Music Teacher Degree and Certification Program Information

Sep 25, 2019

Earning a music teacher degree involves potential student teaching and/or graduate-level research. Discover what you can expect from a degree in music education, how long it will take to earn this degree, and what the job market is like for music teachers.

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Music Teacher Degree and Certification Overview

Job Title Music teacher or music professor
Degrees Available Bachelor's, master's, and doctoral
Certification Requirements Varies by state
Job Growth Outlook (2018-2028)* 3% for elementary and middle school teachers, 4% for high school teachers, 8% for postsecondary art, drama, and music teachers
Median Annual Salary (May 2018)* $58,230 for elementary school teachers, $58,600 for middle school teachers, $60,320 for high school teachers, $69,960 for postsecondary art, drama, and music teachers

*Source: U.S. Bureau of Labor Statistics

Music Teacher Education Requirements

If you want to know what degree you need to become a music teacher, you will first need to determine which grade you want to teach. A music teacher degree for an eventual career in public schools is typically available at the bachelor's or master's level. Teaching in a public school also requires a music teacher certification program. To teach community college students, you will need at least a master's degree, but a Ph.D. is often recommended for university faculty positions.

How to Become a Music Teacher: K-12

To become an elementary school teacher, middle school teacher, or high school teacher, you could enroll in a degree program like a Bachelor of Music Education or Bachelor of Music in Music Education. These programs combine teaching pedagogy with a solid foundation in music to help prepare you to introduce music to students of varying ages. You might be able to find different tracks in a music teacher degree, including instruments and choral performance. Music education degrees will include a student teaching component, which gives you a chance to teach students under the supervision of a licensed or certified educator.

In certain states, you need a master's degree to teach specific subjects. For example, a Master of Music Education might suffice for becoming a music teacher. Some programs are designed for those who seek teaching credentials with prior experience in a classroom. You might be able to complete a capstone project or write a thesis to complete your master's degree.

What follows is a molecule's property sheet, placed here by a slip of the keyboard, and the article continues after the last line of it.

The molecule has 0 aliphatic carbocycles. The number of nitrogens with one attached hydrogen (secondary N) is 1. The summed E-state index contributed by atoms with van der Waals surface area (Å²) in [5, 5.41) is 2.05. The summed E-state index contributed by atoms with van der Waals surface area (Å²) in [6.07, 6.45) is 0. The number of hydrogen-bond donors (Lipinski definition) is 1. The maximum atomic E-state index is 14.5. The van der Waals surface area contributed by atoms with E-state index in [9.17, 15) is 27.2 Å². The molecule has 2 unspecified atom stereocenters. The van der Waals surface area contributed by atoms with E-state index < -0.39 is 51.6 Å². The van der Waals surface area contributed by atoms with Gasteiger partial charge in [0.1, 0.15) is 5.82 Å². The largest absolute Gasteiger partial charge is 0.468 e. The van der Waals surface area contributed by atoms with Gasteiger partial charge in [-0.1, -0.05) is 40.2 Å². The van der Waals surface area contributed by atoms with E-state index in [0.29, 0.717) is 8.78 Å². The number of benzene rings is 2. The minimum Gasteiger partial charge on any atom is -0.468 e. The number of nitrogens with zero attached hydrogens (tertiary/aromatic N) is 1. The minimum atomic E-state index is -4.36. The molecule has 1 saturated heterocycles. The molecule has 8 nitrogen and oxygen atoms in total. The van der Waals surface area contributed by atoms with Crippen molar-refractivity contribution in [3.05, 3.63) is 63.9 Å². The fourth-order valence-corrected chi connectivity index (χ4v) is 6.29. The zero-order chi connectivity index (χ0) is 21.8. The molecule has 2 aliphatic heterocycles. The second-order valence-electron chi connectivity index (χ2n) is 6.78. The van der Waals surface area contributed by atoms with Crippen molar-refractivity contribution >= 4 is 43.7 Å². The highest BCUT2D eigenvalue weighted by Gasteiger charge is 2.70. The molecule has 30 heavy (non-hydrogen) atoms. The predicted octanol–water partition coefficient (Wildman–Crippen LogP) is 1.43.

Music Teacher Certification Program Requirements

Each state has different certification or licensing requirements for music teachers in public schools. Most of the time, you need to pass a criminal background check after you finish your degree classes and teacher preparation program, including student teaching sessions. You also need to pass certain standardized tests. For example, to teach music in New Jersey, you would need to pass the Praxis Music: Content Knowledge exam, along with the necessary tests appropriate to your grade level. After passing, you can apply for your credentials to teach in a public school.

How to Become a Music Teacher: College or University

Although a master's degree might be enough to qualify for entry-level jobs as a music teacher at a community college, you should pursue a doctoral degree if you are interested in major university careers. A Ph.D. in Music Education or a Ph.D. in Music with a concentration in Music Education is research-intensive and prepares you for a future as a music teacher at the college level. If you enter a Ph.D. program with an existing master's degree, you could finish your doctorate in two years. Your courses might be distributed among research, music education philosophy, and musical study electives.

Job Outlook and Salary Information for Music Teachers

Career prospects will change depending on the ages of the students you plan to teach. From 2018 to 2028, the United States Bureau of Labor Statistics (BLS) predicts a 3% rate of growth for elementary and middle school teachers, slower than the national average, while a 4% rise in high school teaching jobs is expected. Meanwhile, an 8% increase in jobs for postsecondary art, drama and music teachers is expected. Openings in public schools at all education levels will largely depend on state and local budget allocations.

The BLS also releases salary information for teachers, and as of May 2018, elementary school teachers earned a median annual salary of $58,230. Middle school teachers brought home $58,600, and high school teachers earned wages of $60,230 during this same time. College and university music teachers had median annual salaries of $69,960 in the same period.

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